I haven’t been able to write for the last two days because I have been working until after dark both days. I have been going back to Pusan in the mornings and not getting back here until after dark. The road I have to drive over is about like one of our cow trails back home. I spend all day trying to get parts to keep these damn old trucks running. All of the parts I get, I have to steal from some Ordnance outfit. I guess when I go to see St. Peter and see if he will let me through the pearly gates, and they hand me the chalk to mark down my black marks on the way up the steps, I will more than likely run out of chalk and have to come back down for more.

It rained here yesterday, but it didn’t get muddy at all. I was sure glad of that. Last night it sure got cold and the way it feels tonight, I think it will be just as cold.

I sure wish I had the old shotgun over here, because there sure are a lot of pheasants here. The Battery has been going to get us a shotgun ever since we got over here and they haven’t got it yet. I don’t suppose we will ever get one.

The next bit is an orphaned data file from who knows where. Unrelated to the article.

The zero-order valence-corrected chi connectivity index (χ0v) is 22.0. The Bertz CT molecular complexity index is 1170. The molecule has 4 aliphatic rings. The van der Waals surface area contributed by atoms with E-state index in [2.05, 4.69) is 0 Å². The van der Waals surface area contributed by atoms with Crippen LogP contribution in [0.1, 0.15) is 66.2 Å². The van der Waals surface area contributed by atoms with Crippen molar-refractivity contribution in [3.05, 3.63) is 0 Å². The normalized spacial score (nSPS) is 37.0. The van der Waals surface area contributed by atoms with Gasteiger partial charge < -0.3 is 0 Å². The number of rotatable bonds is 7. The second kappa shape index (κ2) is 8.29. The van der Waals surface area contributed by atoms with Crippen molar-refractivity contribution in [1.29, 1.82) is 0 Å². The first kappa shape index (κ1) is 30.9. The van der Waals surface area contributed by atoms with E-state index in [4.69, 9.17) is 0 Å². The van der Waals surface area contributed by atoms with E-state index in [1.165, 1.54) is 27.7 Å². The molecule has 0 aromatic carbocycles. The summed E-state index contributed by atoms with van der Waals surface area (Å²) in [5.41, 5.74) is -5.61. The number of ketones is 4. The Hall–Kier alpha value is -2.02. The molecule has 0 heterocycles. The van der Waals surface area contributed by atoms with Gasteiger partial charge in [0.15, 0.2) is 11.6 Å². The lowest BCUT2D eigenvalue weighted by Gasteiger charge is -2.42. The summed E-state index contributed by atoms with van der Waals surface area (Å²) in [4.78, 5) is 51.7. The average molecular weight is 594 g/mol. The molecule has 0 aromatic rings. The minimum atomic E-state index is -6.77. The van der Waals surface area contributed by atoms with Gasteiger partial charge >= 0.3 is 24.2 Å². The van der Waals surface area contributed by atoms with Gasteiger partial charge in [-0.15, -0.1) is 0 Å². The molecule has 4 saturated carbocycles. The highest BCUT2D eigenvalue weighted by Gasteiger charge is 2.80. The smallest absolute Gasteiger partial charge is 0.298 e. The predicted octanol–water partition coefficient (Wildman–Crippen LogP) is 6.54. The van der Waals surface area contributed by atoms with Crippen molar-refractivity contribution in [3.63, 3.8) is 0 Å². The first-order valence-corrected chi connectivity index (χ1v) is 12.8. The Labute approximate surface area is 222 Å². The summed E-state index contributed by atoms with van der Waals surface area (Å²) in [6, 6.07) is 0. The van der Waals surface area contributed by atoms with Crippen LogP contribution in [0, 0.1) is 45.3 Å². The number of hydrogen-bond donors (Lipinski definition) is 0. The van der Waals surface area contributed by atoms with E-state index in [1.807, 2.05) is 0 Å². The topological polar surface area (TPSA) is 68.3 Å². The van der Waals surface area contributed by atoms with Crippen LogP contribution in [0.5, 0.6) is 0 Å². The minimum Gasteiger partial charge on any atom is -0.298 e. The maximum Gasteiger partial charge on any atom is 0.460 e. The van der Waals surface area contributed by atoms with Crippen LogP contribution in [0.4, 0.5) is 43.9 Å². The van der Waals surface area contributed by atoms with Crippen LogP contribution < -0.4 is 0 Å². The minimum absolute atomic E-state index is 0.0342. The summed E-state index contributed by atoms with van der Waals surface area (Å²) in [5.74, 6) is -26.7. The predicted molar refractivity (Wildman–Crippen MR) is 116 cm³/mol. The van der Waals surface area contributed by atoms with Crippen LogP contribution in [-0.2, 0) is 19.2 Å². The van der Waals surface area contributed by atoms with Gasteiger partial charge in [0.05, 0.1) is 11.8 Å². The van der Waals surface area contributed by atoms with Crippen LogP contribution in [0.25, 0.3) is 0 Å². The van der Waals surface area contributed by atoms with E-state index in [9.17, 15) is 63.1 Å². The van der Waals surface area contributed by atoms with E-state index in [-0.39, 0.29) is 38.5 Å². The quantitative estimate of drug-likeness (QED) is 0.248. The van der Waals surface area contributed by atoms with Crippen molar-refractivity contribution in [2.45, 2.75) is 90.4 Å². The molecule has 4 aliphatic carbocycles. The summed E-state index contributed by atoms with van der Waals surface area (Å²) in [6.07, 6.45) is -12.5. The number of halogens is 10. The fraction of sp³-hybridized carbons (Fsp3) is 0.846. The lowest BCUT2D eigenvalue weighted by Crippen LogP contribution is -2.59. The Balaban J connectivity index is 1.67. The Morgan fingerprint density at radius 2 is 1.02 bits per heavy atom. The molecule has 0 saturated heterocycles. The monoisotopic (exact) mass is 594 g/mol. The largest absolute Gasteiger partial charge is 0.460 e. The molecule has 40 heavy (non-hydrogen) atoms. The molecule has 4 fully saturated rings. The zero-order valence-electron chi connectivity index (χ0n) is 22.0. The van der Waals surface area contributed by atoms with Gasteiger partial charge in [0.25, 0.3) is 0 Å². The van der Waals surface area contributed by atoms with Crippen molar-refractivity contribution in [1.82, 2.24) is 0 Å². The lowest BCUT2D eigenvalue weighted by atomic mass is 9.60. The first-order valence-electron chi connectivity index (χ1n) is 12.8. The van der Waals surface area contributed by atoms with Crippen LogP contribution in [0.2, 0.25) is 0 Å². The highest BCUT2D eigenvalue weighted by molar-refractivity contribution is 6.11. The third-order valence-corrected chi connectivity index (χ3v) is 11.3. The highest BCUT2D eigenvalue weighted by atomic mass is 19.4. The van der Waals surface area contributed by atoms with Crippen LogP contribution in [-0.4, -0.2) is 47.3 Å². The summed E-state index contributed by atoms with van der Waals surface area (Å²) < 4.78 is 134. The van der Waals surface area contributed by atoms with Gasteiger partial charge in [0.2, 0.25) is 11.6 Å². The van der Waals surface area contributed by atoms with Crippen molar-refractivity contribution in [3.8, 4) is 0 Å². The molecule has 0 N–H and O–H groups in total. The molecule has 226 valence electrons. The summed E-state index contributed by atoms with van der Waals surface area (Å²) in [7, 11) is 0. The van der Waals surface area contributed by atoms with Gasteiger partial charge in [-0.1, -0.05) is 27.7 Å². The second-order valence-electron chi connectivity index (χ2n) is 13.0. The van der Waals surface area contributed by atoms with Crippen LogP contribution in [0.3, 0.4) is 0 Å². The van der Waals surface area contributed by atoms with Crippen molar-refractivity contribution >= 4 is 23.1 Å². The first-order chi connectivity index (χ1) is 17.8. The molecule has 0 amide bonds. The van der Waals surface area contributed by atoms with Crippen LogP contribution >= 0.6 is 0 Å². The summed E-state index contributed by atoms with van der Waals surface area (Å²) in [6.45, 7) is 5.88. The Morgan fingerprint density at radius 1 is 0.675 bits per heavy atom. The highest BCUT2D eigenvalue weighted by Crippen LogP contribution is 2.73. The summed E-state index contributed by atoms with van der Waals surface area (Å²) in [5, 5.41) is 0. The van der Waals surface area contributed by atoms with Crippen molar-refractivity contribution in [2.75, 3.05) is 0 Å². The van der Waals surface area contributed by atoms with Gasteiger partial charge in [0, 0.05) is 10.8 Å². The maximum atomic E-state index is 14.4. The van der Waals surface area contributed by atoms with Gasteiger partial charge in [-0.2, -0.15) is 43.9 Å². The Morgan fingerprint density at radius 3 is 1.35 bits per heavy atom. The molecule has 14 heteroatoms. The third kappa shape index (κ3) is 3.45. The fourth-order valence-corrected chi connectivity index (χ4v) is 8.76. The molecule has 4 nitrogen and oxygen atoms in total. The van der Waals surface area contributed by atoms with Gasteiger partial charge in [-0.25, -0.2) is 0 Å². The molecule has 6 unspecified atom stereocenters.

From the way the radio sounds, they have started the rotation plan to work and I guess if it works out all right, we will be coming back in about six months. I guess some of the 18-year old boys aren’t too happy about the draft law they passed, are they?

They sure are feeding us good here. Better close for now.


March 9, 1951:

I haven’t received a letter from you for three days, and I don’t know what is the matter. I just got through writing a letter to Mom and Dad.

They killed a North Korean over on the road today. He was dressed in a G.I. uniform and he had some Russian-made guns hidden under his clothing.